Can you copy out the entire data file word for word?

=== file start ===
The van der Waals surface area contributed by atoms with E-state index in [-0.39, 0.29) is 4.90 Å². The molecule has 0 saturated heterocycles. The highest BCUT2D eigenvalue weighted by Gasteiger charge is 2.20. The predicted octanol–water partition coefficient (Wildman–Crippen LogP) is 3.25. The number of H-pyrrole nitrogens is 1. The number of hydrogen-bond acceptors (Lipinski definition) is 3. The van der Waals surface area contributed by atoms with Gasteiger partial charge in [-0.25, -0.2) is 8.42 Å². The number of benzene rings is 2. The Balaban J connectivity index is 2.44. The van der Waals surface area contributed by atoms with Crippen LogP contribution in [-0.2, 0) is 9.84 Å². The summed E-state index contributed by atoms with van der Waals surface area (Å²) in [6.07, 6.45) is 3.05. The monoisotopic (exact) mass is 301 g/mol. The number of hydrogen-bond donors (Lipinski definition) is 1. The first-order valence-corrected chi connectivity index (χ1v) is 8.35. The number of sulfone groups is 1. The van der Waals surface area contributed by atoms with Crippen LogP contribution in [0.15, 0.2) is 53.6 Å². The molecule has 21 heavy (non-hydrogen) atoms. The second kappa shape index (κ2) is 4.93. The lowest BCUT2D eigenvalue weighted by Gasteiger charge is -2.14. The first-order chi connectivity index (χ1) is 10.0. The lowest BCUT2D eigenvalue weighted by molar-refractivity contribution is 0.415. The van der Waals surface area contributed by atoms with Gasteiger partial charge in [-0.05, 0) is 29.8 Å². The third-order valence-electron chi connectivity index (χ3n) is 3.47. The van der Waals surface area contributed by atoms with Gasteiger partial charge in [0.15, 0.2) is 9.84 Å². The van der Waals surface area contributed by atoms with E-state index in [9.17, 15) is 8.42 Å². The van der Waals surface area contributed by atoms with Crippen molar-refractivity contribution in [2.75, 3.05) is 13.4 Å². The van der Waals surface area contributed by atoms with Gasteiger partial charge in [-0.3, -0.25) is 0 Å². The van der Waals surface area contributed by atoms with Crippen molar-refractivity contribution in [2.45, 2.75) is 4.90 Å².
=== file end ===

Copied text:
The van der Waals surface area contributed by atoms with E-state index in [-0.39, 0.29) is 4.90 Å². The molecule has 0 saturated heterocycles. The highest BCUT2D eigenvalue weighted by Gasteiger charge is 2.20. The predicted octanol–water partition coefficient (Wildman–Crippen LogP) is 3.25. The number of H-pyrrole nitrogens is 1. The number of hydrogen-bond acceptors (Lipinski definition) is 3. The van der Waals surface area contributed by atoms with Gasteiger partial charge in [-0.25, -0.2) is 8.42 Å². The number of benzene rings is 2. The Balaban J connectivity index is 2.44. The van der Waals surface area contributed by atoms with Crippen LogP contribution in [-0.2, 0) is 9.84 Å². The summed E-state index contributed by atoms with van der Waals surface area (Å²) in [6.07, 6.45) is 3.05. The monoisotopic (exact) mass is 301 g/mol. The number of hydrogen-bond donors (Lipinski definition) is 1. The first-order valence-corrected chi connectivity index (χ1v) is 8.35. The number of sulfone groups is 1. The van der Waals surface area contributed by atoms with Crippen LogP contribution in [0.15, 0.2) is 53.6 Å². The molecule has 21 heavy (non-hydrogen) atoms. The second kappa shape index (κ2) is 4.93. The lowest BCUT2D eigenvalue weighted by Gasteiger charge is -2.14. The first-order chi connectivity index (χ1) is 10.0. The lowest BCUT2D eigenvalue weighted by molar-refractivity contribution is 0.415. The van der Waals surface area contributed by atoms with Gasteiger partial charge in [-0.05, 0) is 29.8 Å². The third-order valence-electron chi connectivity index (χ3n) is 3.47. The van der Waals surface area contributed by atoms with Gasteiger partial charge in [0.15, 0.2) is 9.84 Å². The van der Waals surface area contributed by atoms with E-state index in [9.17, 15) is 8.42 Å². The van der Waals surface area contributed by atoms with Crippen molar-refractivity contribution in [2.75, 3.05) is 13.4 Å². The van der Waals surface area contributed by atoms with Gasteiger partial charge in [-0.3, -0.25) is 0 Å². The van der Waals surface area contributed by atoms with Crippen molar-refractivity contribution in [2.45, 2.75) is 4.90 Å².